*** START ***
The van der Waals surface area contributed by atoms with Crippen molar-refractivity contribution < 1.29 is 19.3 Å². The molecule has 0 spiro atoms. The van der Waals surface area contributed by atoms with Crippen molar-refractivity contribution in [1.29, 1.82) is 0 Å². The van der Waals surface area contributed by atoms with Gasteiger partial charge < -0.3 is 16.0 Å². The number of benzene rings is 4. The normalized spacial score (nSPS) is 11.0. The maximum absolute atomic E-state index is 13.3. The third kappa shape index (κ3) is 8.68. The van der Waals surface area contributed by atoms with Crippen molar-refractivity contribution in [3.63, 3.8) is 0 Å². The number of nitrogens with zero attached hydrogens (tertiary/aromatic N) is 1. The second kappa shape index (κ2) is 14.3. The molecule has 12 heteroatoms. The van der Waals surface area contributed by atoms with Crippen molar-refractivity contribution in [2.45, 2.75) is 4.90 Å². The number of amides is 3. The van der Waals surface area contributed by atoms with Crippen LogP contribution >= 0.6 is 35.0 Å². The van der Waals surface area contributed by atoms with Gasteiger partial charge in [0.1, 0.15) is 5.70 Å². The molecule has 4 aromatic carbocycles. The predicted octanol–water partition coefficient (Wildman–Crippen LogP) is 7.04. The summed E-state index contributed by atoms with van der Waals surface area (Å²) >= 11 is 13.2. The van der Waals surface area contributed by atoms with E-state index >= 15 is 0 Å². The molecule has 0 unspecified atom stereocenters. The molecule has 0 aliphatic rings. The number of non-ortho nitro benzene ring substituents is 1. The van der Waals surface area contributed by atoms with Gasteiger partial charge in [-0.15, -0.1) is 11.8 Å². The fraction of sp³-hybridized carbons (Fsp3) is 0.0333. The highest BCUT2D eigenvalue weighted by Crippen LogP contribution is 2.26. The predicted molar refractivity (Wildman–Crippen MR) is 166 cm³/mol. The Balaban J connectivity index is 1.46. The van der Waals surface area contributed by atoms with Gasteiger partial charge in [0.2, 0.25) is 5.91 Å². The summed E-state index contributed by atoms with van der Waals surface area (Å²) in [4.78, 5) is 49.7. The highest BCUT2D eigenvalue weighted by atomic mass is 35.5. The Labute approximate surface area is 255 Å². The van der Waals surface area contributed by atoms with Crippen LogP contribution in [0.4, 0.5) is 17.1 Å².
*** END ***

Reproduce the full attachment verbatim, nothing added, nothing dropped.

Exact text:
The van der Waals surface area contributed by atoms with Crippen molar-refractivity contribution < 1.29 is 19.3 Å². The molecule has 0 spiro atoms. The van der Waals surface area contributed by atoms with Crippen molar-refractivity contribution in [1.29, 1.82) is 0 Å². The van der Waals surface area contributed by atoms with Gasteiger partial charge < -0.3 is 16.0 Å². The number of benzene rings is 4. The normalized spacial score (nSPS) is 11.0. The maximum absolute atomic E-state index is 13.3. The third kappa shape index (κ3) is 8.68. The van der Waals surface area contributed by atoms with Crippen molar-refractivity contribution in [3.63, 3.8) is 0 Å². The number of nitrogens with zero attached hydrogens (tertiary/aromatic N) is 1. The second kappa shape index (κ2) is 14.3. The molecule has 12 heteroatoms. The van der Waals surface area contributed by atoms with Crippen molar-refractivity contribution in [2.45, 2.75) is 4.90 Å². The number of amides is 3. The van der Waals surface area contributed by atoms with Crippen LogP contribution >= 0.6 is 35.0 Å². The van der Waals surface area contributed by atoms with Gasteiger partial charge in [0.1, 0.15) is 5.70 Å². The molecule has 4 aromatic carbocycles. The predicted octanol–water partition coefficient (Wildman–Crippen LogP) is 7.04. The summed E-state index contributed by atoms with van der Waals surface area (Å²) >= 11 is 13.2. The van der Waals surface area contributed by atoms with E-state index >= 15 is 0 Å². The molecule has 0 unspecified atom stereocenters. The molecule has 0 aliphatic rings. The number of non-ortho nitro benzene ring substituents is 1. The van der Waals surface area contributed by atoms with Gasteiger partial charge in [-0.15, -0.1) is 11.8 Å². The fraction of sp³-hybridized carbons (Fsp3) is 0.0333. The highest BCUT2D eigenvalue weighted by Crippen LogP contribution is 2.26. The predicted molar refractivity (Wildman–Crippen MR) is 166 cm³/mol. The Balaban J connectivity index is 1.46. The van der Waals surface area contributed by atoms with Gasteiger partial charge in [0.2, 0.25) is 5.91 Å². The summed E-state index contributed by atoms with van der Waals surface area (Å²) in [4.78, 5) is 49.7. The highest BCUT2D eigenvalue weighted by atomic mass is 35.5. The Labute approximate surface area is 255 Å². The van der Waals surface area contributed by atoms with Crippen LogP contribution in [0.4, 0.5) is 17.1 Å².